Next DIY will get it fixed, one way or another.. Winking smile

Thanks for reading and stay tuned for more to come.

Monday, 9 April 2012

BMW E90 320i DIY Rear Brake Lining / Pad Change


DIY Disclaimer: I hold no responsibility should anything goes wrong when you decided to follow my guide. It’s strictly meant as a reference for knowledge sharing purposes.

2007 BMW E90 N46B20

Mileage: 70k km

2012-04-07 19.16.31

OBC says 410km to go and it’s in yellow warning display. Bought the lining few months back standing by for this change. GDB1612 (Rear), GDB1625 (Front).

When I open the box, surprised to see the metal guides and 2 pcs replacement screw included. How thoughtful..

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Steps to replace the brake lining:

1) Find a level spot on your porch, engage parking brake and get a stopper (I use a brick) to secure the opposite front wheel before we jack up the rear, to prevent the car from rolling, just in case.

2) Loose the 5 wheel lugs and jack up the rear. I start with right rear where the brake sensor is. Just in case it takes longer than necessary to replace the sensor.

3) Remove the wheel and slot it under the car as additional “insurance” just in case the jack slipped. Smile

4) The brake caliper design is different from the front, which uses a 7mm Allen key to open the caliper housing which the rear us using a size 13mm wrench. A size 15mm wrench is needed to stop the internal guiding bolt from rotating. There are 2 such size 13mm bolt to remove, upper and lower, to secure the caliper.

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5) Carefully remove the sensor cable, can unplug after or before remove removing the caliper. Your preference.

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6) This is how I push the caliper piston back into the chamber. Monitor the brake fluid reservoir for overflow when this is carried out because the returning of the caliper piston is forcing the level of the brake fluid reservoir to raise. 

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7) Replace the metal guides (supplied together in the new brake lining)

Bottom guide:

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Note: Check out the support I use to rest the caliper at the bottom right of the above photo.. LOL! Smile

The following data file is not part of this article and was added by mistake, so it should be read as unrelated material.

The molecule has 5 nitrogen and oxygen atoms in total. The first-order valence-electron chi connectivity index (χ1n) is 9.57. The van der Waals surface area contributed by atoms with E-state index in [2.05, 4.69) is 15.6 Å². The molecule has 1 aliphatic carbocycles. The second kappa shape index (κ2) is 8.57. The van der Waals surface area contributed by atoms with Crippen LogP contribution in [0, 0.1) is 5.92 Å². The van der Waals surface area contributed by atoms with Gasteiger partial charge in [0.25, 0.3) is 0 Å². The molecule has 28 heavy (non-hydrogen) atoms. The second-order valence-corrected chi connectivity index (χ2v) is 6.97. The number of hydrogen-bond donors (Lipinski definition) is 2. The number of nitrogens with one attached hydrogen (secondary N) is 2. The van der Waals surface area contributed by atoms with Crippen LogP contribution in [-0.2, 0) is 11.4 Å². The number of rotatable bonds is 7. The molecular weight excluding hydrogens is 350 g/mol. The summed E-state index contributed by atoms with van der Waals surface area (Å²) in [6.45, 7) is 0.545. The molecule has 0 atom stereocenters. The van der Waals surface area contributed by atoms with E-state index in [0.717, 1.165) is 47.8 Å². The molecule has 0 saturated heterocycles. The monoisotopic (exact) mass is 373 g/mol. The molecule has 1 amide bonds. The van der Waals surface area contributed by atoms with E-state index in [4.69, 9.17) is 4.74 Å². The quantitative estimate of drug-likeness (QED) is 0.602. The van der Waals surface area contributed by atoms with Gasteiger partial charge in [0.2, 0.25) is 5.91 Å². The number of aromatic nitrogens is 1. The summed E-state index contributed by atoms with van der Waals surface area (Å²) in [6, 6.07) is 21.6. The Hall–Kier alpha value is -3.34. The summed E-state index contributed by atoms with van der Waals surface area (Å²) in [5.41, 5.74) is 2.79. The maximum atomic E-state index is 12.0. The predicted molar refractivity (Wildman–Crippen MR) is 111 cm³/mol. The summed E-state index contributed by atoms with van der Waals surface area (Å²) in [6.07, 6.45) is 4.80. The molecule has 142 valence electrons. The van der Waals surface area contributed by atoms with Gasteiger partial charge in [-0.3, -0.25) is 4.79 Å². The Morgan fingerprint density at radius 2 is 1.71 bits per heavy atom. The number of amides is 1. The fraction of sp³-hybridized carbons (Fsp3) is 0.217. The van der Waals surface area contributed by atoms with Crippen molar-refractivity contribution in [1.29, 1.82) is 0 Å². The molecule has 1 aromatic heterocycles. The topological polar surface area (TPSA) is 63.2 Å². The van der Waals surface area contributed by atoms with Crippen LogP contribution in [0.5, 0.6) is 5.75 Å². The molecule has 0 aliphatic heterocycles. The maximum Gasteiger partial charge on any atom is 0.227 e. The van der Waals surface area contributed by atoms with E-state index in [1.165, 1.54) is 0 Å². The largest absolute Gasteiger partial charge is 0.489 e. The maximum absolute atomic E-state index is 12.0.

Upper guide:

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Note: Check out the new black bolts, the grey ones are the used bolts. They all are applied with tread lock compound. Funny thing is how come only 2 new screws are supplied? Is it I’m not supposed to open all 4 bolts? (2 each side) Smile with tongue out Maybe just open the bottom screw is suffice and flip the caliper up.. Disappointed smile

8) Slot in the new lining

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2012-04-07 15.25.00

9) Replace the sensor cable.. I was trying to reuse the old sensor cable but I notice some crack lines over it.. so I replace it. Need to open the rear portion of the wheel house shield because the the brake sensor connector is hidden behind it.. Be careful not to bend any of the pin inside the connector. There’s a guide in the connector to prevent the connector from wrongly plugged. Align the guide carefully.

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New versus old:

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DONE! Check out the brand on the caliper, it’s made by TRW.. Smile

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Thank you for reading, comments are welcome! Smile


Just found this

BMW TIS - 34 21 200 Removing and installing/replacing brake linings on both rear disk brakes (TRW floating caliper)




So according to the guide, only the bottom bolt needs to be opened and replaced, and tilt the brake caliper upwards for lining replacement job. Now I know lor.. hehe! Smile